Black and Tan

Words & Music:

Geoff Drummond (3.40)

Dateline... Adelaide, SA

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One of Australia's great national characteristics is political irreverence; an ingrained anti-authoritarianism which often expresses itself as a healthy skepticism concerning politicians and their motives. To the consternation of pollsters and pundits alike, we are not a predictable electorate. Our historical origins seem to have left us somewhat cynical about the processes of government. It is sadly ironic, then, that the very attributes which allow politicians to gain ascendancy within the two party system in this country tend, in the long run, to alienate them almost totally from their original constituents. This song of Geoff's, about Mateship and Loyalty, is a gentle reminder to all our 'pollies' that the most important person, in Australia's version of democracy, must always be the voter.

Well strike me stone dead! It's wearing the suit

and a Windsor Knot strangles it's collar!

A white handkerchief, razor creases to boot;

it looks like a man with a dollar!

Now, tell me old son, how the hell have you been?

You can bet you're a sight for sore eyes.

The years have been long and the times have been lean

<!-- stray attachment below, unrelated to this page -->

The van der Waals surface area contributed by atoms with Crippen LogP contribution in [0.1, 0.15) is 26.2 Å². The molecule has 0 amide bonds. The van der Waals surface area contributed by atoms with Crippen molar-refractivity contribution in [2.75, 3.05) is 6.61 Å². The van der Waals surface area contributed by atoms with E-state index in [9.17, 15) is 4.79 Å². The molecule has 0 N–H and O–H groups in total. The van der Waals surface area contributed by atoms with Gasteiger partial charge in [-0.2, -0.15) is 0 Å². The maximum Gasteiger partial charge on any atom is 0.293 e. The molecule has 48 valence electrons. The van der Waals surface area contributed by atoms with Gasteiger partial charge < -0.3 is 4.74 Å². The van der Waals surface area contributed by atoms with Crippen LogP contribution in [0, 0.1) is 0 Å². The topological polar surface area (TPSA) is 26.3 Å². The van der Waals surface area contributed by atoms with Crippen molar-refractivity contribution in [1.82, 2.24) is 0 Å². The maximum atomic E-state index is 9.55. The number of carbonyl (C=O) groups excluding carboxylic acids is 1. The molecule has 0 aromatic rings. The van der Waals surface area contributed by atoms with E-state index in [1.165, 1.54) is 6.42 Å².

since we last shared the days of our lives.


Chorus: There's a local round the corner from here.

If that pub is still open, we could sink a few beers.

Throw out on the counter the cloak of the years,

and tell some tall tales and the truth when we can, over glasses of old

'Black and Tan'.


Now come on Old Son, I'm sure you'll remember,

Macca and Dave, you and me;

'The Four Musketeers' we christened ourselves,

'Swashbucklers of Circular Quay'.

And you had that car, that damned old Monaro;

the guzzler with the bottomless tank.

We scraped out our wallets and dug holes in our pockets

to pay for the petrol it drank.




Well you look such a swell, and you've done so damned well!

I hear you're a member of the Parliament crowd.

You were a number one fan of the staunch Labor stand,

and I bet you're a 'Bobby Dazzler' on the floor of 'The House;

the right man to have in a 'stouch'.


But, tell me old Son, one thing I must know.

Beneath the chiaking and bluster;

behind the closed doors with the Caucus room boys,

is there a place for the workers to muster?

For I've seen a few dreams come apart at the seams

and there's a change in your "Nays" and your "Ayes".

For the years have been long and the times have been lean

since you last shared the days of our lives.




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